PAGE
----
After reading “Who Pays for What – Wedding”, we all know that the bridesmaids are usually responsible for paying for their own dresses. But, what happens if the wedding is canceled? Who is responsible for the expense, then?
In order to accurately represent this situation, it needs to be examined from both sides.
On one side, you have the discarded bridesmaid. She has probably spent somewhere around $200 on a bridesmaid’s dress (that she may or may not even like), $50 (if she is lucky) on shoes, $40 on matching jewelry and maybe even $50 for a deposit on her hair and make-up. That is around $350 she is out of pocket for a wedding that will never take place.
On the other side, you have a bride who, for some reason or another, will not be getting her dream wedding day. Maybe her fiancé left her; maybe she left him. Maybe they eloped to save money or they simply decided to cut out the wedding party completely. Regardless of the reason, her mind is probably constantly churning with the stress and the drama of it all. Not only is there the emotional turmoil to deal with, but, she will have disappointed friends and family wanting to know the gory details, venues and catering companies not refunding her deposits and a wedding dress she will never wear taking up half of her closet. And then her so-called closest friends start giving her flack about a few measly hundred dollars? How dare they, when they helped pick out the dresses and shoes that they loved, when they weren’t the bride’s first choice, but she wanted her friends to be able to wear their dresses again (and not drown them in orange taffeta)?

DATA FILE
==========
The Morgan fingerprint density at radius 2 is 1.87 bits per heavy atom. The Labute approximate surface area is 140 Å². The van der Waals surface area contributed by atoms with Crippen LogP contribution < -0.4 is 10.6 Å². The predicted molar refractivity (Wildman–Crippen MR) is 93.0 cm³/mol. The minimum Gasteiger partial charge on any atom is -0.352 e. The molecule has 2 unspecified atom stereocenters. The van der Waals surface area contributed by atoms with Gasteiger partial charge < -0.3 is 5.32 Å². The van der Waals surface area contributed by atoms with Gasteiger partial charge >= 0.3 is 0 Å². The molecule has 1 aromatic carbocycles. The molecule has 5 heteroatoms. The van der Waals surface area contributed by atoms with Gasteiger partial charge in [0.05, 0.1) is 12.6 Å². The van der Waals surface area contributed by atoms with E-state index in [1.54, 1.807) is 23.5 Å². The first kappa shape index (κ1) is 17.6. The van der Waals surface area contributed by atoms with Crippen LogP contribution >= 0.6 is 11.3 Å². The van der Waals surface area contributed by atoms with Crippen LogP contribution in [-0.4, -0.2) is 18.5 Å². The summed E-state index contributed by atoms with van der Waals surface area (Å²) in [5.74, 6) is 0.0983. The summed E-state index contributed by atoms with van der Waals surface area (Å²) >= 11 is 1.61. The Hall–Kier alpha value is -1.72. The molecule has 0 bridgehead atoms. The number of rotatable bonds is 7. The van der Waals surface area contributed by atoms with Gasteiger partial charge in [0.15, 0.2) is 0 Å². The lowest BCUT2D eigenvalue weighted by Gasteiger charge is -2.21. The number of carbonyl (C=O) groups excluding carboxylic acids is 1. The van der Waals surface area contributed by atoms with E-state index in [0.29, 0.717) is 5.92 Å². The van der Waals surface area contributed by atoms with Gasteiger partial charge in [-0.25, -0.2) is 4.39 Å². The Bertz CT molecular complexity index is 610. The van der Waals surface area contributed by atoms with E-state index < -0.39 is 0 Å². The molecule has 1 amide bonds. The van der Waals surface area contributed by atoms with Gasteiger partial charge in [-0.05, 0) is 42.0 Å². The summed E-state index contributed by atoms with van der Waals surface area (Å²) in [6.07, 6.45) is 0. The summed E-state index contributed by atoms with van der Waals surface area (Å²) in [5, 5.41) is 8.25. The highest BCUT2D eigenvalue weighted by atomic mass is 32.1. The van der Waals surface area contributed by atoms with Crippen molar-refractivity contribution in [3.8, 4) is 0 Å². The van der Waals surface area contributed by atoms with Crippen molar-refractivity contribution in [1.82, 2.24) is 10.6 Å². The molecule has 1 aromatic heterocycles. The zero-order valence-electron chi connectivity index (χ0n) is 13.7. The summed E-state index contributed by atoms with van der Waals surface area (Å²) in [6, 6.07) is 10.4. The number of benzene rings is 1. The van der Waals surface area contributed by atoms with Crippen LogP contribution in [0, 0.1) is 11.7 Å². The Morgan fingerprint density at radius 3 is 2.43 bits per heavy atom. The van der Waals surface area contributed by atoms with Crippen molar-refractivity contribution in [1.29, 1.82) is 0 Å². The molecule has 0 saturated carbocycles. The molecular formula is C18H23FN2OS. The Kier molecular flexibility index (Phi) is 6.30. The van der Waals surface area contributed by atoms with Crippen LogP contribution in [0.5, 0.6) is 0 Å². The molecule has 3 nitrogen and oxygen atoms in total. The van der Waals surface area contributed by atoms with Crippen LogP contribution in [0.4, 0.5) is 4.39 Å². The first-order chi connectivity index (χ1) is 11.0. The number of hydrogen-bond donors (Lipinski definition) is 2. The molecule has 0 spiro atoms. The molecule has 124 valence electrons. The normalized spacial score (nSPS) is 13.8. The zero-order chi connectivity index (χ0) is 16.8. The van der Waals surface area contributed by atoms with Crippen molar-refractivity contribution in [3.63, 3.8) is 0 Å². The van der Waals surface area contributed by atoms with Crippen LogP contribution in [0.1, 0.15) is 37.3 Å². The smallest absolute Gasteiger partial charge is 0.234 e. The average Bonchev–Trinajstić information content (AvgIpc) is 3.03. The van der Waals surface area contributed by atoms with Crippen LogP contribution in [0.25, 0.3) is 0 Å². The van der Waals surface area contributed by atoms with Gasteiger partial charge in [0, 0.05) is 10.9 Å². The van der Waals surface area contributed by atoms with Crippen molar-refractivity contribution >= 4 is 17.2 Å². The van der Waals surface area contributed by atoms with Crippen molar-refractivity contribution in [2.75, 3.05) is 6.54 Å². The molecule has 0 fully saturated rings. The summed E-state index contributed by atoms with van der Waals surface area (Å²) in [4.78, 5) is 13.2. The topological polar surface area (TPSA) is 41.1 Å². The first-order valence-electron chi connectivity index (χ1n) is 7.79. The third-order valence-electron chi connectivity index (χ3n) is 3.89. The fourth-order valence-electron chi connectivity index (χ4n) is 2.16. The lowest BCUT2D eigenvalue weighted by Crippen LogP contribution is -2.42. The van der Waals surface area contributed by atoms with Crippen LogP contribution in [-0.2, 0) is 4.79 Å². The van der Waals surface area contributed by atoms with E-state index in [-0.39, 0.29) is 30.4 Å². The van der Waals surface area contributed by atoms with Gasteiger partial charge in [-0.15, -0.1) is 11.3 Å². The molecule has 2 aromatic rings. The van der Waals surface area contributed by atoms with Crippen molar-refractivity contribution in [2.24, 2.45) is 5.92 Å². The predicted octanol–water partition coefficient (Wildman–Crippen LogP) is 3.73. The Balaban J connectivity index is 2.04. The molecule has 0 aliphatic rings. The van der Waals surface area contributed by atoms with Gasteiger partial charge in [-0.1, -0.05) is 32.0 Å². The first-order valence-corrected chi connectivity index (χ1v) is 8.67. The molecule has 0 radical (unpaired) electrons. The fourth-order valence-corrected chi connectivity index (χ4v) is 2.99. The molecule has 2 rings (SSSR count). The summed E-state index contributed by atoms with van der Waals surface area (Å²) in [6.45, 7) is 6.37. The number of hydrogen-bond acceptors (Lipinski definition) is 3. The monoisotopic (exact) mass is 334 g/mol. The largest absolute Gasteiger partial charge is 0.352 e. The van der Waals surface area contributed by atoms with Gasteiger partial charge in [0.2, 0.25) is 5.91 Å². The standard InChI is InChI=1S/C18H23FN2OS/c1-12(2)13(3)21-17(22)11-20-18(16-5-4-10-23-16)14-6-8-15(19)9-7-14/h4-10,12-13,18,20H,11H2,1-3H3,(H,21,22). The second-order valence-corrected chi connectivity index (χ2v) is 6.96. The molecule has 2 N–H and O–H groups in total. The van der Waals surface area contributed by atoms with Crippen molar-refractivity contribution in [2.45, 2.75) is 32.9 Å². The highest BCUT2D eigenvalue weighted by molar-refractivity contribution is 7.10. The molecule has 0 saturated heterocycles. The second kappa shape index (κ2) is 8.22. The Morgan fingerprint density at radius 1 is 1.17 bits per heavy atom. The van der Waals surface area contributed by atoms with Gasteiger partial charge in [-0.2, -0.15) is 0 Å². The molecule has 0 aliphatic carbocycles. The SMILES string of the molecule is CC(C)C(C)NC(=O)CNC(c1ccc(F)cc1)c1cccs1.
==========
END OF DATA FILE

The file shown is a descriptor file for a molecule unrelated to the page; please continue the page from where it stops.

After researching various forums, the common thread is this: no matter what the circumstances are surrounding a wedding cancellation, proper and expected etiquette is for the bride to offer to reimburse the bridesmaids for their costs if the wedding is not going to be rescheduled. This should include all alteration and hidden costs. And proper and expected etiquette for the bride’s dear friends is to politely decline.
As with most rules to do with etiquette, this is simply about being courteous to the other person. Although it might be the bride’s fault the wedding is not taking place, to be a truly good friend is to have her back, no matter what. And, you might even be able to return the unused items and get your money back, anyway, or, if you picked them out and love them, keep them for another event!
Further Reading: inventorspot.com
Photo: dreamstime/David Coleman